Armed Forces pay review body (AFPRB) – BMA and BDA evidence

The BMA and BDA evidence on pay erosion for the armed forces doctors and dentists.

Published: Thursday 27 April 2023
Contract and pen article illustration


Each year, the BMA and BDA is invited to provide written and oral evidence to the AFPRB. The Armed Forces Committee leads on this work and represents the views and experiences of DMS colleagues.

The Armed Forces’ Pay Review Body (AFPRB) provides independent advice to the Prime Minister and the Secretary of State for Defence on the pay and charges for members of the Naval, Military and Air Forces of the Crown.


Summary of this years evidence

  1. Pay erosion is the primary concern of the defence workforce but is closely followed by the impact of unavoidable taxation arising from notional pension contributions.
  2. Armed forces doctors and their dental colleagues have suffered significant pay erosion (26.8% RPI, 18.2% CPI) as a result of austerity measures and repeated failure to match the DDRB award over recent years. This is the key piece of evidence the AFPRB should be considering.
  3. The BDA continues to strongly challenge the two pay comparator reports commissioned by the AFPRB. As we stated in the meeting, we would welcome dialogue and greater involvement to ensure that any comparator work is credible and respected by those working within the sectors covered by the remit of AFPRB.
  4. The BDA discerned a reluctance to acknowledge the growing gap in annual remuneration amongst all dentists through the pay award AFPRB process; also an inference that any required correction to the MODO pay scale should be addressed through other mechanisms.
  5. Armed forces doctors and their dental colleagues are unable to mirror the behaviours of their professional peers to protect personal incomes and save for retirement.
  6. 61% of regular respondents to the BMA’s survey said that they believed NHS colleagues are better able to avoid paying pension tax. 51% believed their pay hasn’t kept up with doctors working outside of defence. Benefits such as CEAs have not been uplifted since 2018, which has left them devalued by roughly 17% (adjusted for CPI). This further reduces the financial incentive to remain in the DMS.
  7. DMS is not considered the financially attractive career path it once was. This is damaging recruitment and driving workforce shortages.
  8. For the dental cadres, it is only the declining uniformed manpower requirement that allows current recruiting targets to be met.
  9. Workforces shortages in key areas are effecting morale. 36% of regular respondents to our survey stated they were unhappy or very unhappy with their current work/life balance. These doctors listed workforce shortages (55%) and unreasonable expectations at a systemic level (53%) as two major causes of the imbalance.
  10.  Many current armed forces doctors and dentists are considering their employment options in both the NHS and private sector. Both, but particularly the private sector, can offer more attractive overall packages, with pay, pensions, recognition of specialist skills and additional benefits being significant competing factors.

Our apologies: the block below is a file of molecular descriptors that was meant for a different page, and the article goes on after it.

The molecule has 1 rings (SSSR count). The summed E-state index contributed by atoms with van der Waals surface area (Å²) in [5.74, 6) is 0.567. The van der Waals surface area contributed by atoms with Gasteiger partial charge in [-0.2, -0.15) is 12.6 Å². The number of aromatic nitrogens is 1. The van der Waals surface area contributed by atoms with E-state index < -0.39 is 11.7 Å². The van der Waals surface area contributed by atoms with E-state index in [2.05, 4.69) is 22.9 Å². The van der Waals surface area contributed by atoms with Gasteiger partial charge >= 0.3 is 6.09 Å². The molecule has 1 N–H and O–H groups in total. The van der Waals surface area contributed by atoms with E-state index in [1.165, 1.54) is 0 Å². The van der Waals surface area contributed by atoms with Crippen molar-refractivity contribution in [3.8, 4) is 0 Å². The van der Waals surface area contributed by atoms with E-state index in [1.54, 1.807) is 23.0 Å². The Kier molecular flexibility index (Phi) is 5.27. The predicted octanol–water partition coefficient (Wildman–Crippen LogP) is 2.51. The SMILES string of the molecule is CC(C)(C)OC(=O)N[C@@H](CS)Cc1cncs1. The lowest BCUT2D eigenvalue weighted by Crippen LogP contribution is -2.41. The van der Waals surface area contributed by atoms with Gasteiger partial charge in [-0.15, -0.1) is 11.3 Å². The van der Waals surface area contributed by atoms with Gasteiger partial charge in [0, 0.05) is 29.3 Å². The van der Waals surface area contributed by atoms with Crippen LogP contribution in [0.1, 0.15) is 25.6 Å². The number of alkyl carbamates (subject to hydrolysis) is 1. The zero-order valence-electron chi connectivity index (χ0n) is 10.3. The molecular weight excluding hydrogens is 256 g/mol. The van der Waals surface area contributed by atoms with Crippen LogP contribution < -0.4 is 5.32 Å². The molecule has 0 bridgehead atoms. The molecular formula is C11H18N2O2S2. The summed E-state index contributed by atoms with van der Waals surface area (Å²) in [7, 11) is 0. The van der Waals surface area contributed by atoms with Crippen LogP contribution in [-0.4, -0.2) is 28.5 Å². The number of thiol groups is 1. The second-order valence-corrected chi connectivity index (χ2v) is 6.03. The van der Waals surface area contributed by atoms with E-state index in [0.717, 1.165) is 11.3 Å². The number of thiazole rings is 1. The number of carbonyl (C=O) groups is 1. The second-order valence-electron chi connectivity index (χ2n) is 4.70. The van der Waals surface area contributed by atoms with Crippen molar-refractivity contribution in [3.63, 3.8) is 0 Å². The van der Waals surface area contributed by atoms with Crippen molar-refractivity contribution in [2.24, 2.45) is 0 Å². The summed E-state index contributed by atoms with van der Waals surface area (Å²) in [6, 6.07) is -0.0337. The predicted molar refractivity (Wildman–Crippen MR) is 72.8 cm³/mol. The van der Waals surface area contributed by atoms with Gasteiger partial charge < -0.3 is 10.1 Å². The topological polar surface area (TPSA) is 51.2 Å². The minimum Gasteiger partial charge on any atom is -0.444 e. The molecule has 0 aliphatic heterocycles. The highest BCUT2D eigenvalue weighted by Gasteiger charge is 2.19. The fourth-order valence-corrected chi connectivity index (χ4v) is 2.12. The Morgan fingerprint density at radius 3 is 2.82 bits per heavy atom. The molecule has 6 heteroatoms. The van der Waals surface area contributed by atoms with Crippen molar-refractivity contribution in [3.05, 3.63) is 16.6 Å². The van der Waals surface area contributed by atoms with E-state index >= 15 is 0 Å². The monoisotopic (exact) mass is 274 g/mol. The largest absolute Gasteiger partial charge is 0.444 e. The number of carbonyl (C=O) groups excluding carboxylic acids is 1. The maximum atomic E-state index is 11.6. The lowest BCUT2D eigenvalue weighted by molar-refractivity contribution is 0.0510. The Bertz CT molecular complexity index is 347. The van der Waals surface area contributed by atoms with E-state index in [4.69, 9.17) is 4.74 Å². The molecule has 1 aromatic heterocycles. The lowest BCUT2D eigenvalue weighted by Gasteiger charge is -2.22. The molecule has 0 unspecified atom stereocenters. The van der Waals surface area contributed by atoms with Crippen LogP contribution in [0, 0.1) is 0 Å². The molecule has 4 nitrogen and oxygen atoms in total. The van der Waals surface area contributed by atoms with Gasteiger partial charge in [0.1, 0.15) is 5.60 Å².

11.  Pensions represent the second key issue for armed forces dentists.
  12.  Poor pay awards have a disastrous effect on pension taxation, and drive retention and recruitment problems. Pensions are a fundamental concern for armed forces doctors, with 61% of respondents citing ‘dissatisfaction with future pension arrangements’ as one of the top reasons for not considering extending their current engagement.
  13.  The Chancellor’s budget announcement on 15 March 2023 may have addressed some key asks surrounding the AA and LTA allowances, but might encourage those close to retirement to do so earlier.
  14.  When armed forces doctors and dentists retire early, some return to work in the NHS or enter the private sector. Their specialist skills enables them, if they wish to, to re-enter the civilian workforce until the end of their careers. In particular, the private sector remunerates these doctors very handsomely and recognises the expertise they develop in the armed forces.
  15.  Taking a wider perspective, X factor is not generally considered as adequate compensation for life in uniform. The current payment taper negatively impacts more senior officers who, due to current workforce shortages, are still subject to the same employment expectations as those who receive the full X factor payment.
  16.  Only 39% of regular respondents to the BMA’s survey believed current X-Factor compensated them for the demands of a life in uniform.
  17.  DMS pay must remain comparable with competing employment sectors, primarily the NHS. Impending junior doctor industrial action will put armed forces doctors at risk of being expected to cover absences but more importantly, any additional pay outcomes arising from their strike action should be considered by the AFPRB in this pay round.
  18.  We trust that in the AFPRB’s independence, they will consider the pay awards being agreed in the wider NHS.


BMA Armed Forces Committee